Unity Lutheran Church
24 December 2019 + Nativity of Our Lord
Rev. Josh Evans, preaching
How did I wind up with so much stuff? Said anyone who has ever moved – and especially so when downsizing. Seriously: how did I wind up with so much stuff? I even got rid of a bunch of stuff before I moved here from Chicago last year…I mean, how much stuff can a single 30-year-old with no kids possibly acquire? A lot, apparently!
I know I’m not alone here, either. It seems like we all have so much stuff there’s no room for it all. After all, we live in a hyper-materialistic culture, and most of us live pretty privileged, comfortable lives.
This time of year doesn’t make things any easier, either – with the pressure to buy more and to give more and to find the “perfect” gift for everyone on our lists. Tonight or tomorrow, or perhaps still later this week, many of us will open gifts we don’t necessarily need or, in some cases, even want. We already have so much stuff…we have no room for more.
Beyond the gifts and physical stuff, many of us have had no room on our schedules for days or weeks – with all the demands of holiday parties, and shopping, and wrapping, and baking, and decorating, and church programs. So much competes for our time and energy…and we try to fit it all in. But…there’s just…no room.
It feels like this is a season of no room. There’s no room for stillness, for surprise, for beholding mystery, for contemplating the wonder of the season.
There was no room for them in the inn. This night, before the wondrous birth, before the herald angels, before the fearful shepherds, there was a couple from Nazareth. Theirs was no romantic honeymoon. Theirs was a perilous journey before it even began: an unwed, pregnant teenage girl and a fiancé whose own social honor was at risk by mere association. Theirs was a journey without the guarantee of safe lodging at their destination, let alone a decent place to give birth. I suspect this young family looked a little more like this. Not unlike the residents of Milwaukee’s “tent city,” which I pass by regularly on my way home, those who call the precarious shelter of the 794 overpass “home.” These are those for whom society has no room. Relegated to makeshift housing, if any at all…a stable where Mary would lay her son in a feeding trough for animals. Because there was no room for them in the inn.
We live in a world of no room. There’s no room for our siblings who are homeless and hungry. There’s no room for those seeking refuge and asylum from the violence of their homelands. In many churches, there’s no room for people who look or love or believe differently than what is considered “normal” or “acceptable.” In our political discourse, there’s no room for people who vote differently than us. In a holiday season that’s all about “good news of great joy,” there’s no room for those who grieve or experience loss, anxiety, or depression.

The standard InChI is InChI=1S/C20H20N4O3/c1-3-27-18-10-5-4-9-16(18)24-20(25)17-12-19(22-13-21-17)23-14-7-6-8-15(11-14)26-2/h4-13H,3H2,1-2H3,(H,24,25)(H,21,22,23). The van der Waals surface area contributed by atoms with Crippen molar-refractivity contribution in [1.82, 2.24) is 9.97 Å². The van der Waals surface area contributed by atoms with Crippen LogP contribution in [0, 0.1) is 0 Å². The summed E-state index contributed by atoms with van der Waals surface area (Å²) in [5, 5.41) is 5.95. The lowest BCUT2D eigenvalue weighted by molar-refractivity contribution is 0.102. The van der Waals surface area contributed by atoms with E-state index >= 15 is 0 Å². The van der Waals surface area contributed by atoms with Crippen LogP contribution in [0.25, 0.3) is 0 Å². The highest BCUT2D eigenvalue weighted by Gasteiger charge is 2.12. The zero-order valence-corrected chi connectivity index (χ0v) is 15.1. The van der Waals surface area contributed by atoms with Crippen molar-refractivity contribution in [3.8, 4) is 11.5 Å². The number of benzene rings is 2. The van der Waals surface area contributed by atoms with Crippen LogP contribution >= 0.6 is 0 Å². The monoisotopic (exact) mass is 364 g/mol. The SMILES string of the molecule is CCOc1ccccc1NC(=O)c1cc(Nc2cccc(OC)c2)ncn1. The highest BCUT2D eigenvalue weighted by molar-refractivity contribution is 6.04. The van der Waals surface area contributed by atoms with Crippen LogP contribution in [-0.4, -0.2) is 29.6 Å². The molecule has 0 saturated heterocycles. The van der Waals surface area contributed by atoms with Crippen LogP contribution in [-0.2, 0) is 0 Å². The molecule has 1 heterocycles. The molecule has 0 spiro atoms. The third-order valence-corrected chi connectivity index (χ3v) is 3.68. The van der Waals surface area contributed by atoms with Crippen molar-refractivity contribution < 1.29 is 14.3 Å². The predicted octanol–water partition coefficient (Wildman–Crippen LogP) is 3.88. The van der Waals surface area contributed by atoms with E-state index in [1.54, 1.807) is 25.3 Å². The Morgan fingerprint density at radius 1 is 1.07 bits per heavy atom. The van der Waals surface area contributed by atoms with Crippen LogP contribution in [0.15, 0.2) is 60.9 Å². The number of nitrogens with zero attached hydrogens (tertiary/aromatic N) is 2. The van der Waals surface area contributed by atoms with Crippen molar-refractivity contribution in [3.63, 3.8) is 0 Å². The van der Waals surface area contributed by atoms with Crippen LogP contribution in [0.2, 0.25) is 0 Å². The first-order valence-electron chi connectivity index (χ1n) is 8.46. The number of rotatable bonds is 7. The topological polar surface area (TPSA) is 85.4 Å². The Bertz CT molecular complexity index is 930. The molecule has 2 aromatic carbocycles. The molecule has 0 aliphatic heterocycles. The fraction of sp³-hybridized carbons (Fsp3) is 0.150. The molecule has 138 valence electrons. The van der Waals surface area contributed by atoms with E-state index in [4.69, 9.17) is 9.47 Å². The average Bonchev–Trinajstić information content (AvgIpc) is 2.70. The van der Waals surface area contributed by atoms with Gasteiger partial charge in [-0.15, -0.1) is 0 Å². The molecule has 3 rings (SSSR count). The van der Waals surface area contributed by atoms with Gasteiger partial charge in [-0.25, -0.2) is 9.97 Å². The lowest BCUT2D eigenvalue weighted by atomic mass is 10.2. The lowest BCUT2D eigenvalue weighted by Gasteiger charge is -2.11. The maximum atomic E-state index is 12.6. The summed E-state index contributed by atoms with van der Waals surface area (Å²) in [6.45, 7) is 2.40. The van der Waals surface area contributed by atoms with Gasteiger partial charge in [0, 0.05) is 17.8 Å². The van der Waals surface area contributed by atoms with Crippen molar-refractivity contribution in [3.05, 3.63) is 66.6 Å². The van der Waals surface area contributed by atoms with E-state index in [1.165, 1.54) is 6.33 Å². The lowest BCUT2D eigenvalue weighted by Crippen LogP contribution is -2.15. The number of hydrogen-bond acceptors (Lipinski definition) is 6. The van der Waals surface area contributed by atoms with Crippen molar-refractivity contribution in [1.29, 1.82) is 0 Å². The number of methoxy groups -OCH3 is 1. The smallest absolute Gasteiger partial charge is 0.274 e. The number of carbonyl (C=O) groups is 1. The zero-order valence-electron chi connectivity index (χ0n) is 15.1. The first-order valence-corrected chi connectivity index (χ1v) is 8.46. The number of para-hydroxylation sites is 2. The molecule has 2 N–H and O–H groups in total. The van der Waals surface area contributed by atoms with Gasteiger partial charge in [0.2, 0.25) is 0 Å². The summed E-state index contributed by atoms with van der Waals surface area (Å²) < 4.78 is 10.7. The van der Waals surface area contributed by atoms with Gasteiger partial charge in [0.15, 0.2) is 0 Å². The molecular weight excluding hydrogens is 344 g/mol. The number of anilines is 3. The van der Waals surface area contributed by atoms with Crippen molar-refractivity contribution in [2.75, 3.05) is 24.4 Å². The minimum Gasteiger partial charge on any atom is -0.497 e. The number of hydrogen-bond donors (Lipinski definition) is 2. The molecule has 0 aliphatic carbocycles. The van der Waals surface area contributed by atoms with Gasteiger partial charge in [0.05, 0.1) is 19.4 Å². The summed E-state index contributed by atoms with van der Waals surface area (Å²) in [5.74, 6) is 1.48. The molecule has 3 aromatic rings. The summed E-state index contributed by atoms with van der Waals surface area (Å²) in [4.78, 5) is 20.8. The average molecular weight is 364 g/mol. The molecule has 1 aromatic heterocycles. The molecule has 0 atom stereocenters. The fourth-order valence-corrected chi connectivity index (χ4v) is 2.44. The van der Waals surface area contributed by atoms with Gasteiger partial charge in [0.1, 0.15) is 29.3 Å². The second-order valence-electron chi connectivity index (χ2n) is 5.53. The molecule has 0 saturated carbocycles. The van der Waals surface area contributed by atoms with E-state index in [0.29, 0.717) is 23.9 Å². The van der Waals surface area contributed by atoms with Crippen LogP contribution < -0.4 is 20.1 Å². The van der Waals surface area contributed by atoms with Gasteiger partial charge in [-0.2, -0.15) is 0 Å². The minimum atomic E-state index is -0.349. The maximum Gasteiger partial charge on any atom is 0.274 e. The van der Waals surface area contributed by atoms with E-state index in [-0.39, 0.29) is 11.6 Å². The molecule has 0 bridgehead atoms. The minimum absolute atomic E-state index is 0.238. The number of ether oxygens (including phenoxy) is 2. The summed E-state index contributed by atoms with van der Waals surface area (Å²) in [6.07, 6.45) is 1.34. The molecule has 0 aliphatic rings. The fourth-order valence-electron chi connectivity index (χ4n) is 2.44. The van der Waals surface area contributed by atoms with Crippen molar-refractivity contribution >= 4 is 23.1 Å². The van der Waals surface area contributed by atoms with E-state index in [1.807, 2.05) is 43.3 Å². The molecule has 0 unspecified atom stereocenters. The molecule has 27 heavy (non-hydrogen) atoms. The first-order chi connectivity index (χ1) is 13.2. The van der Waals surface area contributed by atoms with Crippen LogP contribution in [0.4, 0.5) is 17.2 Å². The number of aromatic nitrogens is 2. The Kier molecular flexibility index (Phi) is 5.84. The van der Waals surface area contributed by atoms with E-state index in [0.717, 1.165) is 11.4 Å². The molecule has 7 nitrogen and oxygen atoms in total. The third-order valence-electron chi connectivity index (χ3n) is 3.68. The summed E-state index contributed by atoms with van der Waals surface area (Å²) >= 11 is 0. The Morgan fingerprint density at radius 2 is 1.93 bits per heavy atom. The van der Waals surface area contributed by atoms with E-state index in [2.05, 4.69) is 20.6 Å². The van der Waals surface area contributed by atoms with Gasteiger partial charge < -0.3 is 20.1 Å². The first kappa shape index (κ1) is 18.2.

But it is precisely to those for whom there is no room that Christ comes this night to make room. Those who experience no room are in good company with the Christ for whom there was no room in Bethlehem. Indeed, the Christ that this world had no room for is the Christ who comes to make room for all.
The baby born among the animals in a dirty stable in Bethlehem would go on to minister to those at the very outskirts of society, to make room for those who have been told there is no room and no place for them. The baby born this night is the one who would go on to cast out demons, to cleanse those with leprosy, to dine with tax collectors and sinners, to feed the hungry, and to hang out with women and Samaritans. This is the one whose mother prophesied would lift up the lowly and fill the hungry with good things. This is the one who would declare in his hometown synagogue his mission to bring good news to the poor, to proclaim release to the captives, and to let the oppressed go free. This Christ for whom Bethlehem had no room declares: There is room for all!
The late Trappist monk Thomas Merton has famously written:
Into this world, this demented inn, in which there is absolutely no room for him at all, Christ has come uninvited. But because he cannot be at home in it, because he is out of place in it, and yet he must be in it, his place is with those others for whom there is no room. His place is with those who do not belong, who are rejected…discredited…denied the status of persons…With those for whom there is no room, Christ is present in this world.
Dear people of God: Because of this holy night and this holy birth, the tables are turned, and the world is turned upside-down: Those who have been told there is no room for them have a place in God’s kingdom, in our pews, at Christ’s table.
For you who have been overlooked or cast out, there is room for you here. For you who are overburdened by work or worry, there is room for you here. For you who grieve or weep this night, there is room for you here. For you who have been told you don’t belong, there is room for you here. There is room for you here because Christ makes room for you here.
Into this season of no room, Christ comes to make room. To make room for joy where there is sadness. To make room for hope where there is despair. To make room for love and reconciliation where there is hatred and violence. To make room for wonder and mystery at the goodness of God who makes room for us. Oh come, let us adore him! Joy to the world, for God is here. And there is always more room.
Thanks be to God!
Image Credit: “José y María” by Everett Patterson